• to expand opportunities for natural resource based community economic development
  • to build, diversify and enhance markets for local production
  • to retain, expand and protect, farmland and the natural resource base
  • to strengthen public awareness of agriculture and build supporting communities

This vision of ag development is resonant with the principles of sustainability. Rather than focus on international trade, for example, or commodity based development, the leaders stressed factors such as quality of life, environmental factors, community infrastructure, and long term security. These values are embedded in each of the Study Team’s investigations and in the tools they developed to assess impacts. This approach presented considerable challenges, as it is much more difficult to develop indicators of environmental and social impacts than to examine bottom lines, volumes of produce or numbers of participating farmers.

With the exception of the Ag and Smart Growth Team (which focused on the development of a website), the teams engaged members of the community in their participatory studies. Farmers, grassroots organizers, municipal officials, organization and agency staff and citizens learned about ag development concepts and assessment. As a consequence of their participation, they are more likely to advocate for and develop viable programs to support agriculture. They are better able to participate in the design and evaluation of ag development initiatives founded on principles of sustainability.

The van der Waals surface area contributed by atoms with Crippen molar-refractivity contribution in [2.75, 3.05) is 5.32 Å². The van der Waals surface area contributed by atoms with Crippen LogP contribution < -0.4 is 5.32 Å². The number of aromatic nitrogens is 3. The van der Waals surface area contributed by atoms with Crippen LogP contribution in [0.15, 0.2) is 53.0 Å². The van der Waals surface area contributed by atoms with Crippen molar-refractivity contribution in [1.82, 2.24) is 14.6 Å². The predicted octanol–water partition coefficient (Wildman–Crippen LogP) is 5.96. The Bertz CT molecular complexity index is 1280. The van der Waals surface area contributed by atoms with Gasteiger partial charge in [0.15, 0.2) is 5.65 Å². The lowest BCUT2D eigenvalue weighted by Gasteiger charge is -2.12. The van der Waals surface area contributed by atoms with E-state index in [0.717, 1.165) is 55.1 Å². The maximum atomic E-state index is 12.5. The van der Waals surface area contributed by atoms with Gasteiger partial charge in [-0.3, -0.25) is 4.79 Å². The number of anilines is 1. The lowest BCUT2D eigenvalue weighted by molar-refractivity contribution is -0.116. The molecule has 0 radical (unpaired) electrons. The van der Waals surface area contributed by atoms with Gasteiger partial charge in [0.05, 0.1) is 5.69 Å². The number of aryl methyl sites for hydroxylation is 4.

As a consequence of their participation in this Project, the leaders gave evidence of shifts in their thinking about ag development. Participants from land grant institutions and state agencies were exposed to approaches and orientations favored by grassroots community development groups. Participants typically engaged in local action were influenced by projects implemented at the regional level. Because partnership approaches were emphasized, participants were exposed to models of effective ag development partnerships, such as among an RC&D, state department of agriculture and a private non profit organization. Also, the exposure and exchange across disciplines was a highlight for many of the NETSN leaders. Several leaders used the term “eye opener” referring to their experience in this project. The project did help participants become more sensitive to the environmental and social consequences of various ag development models and initiatives.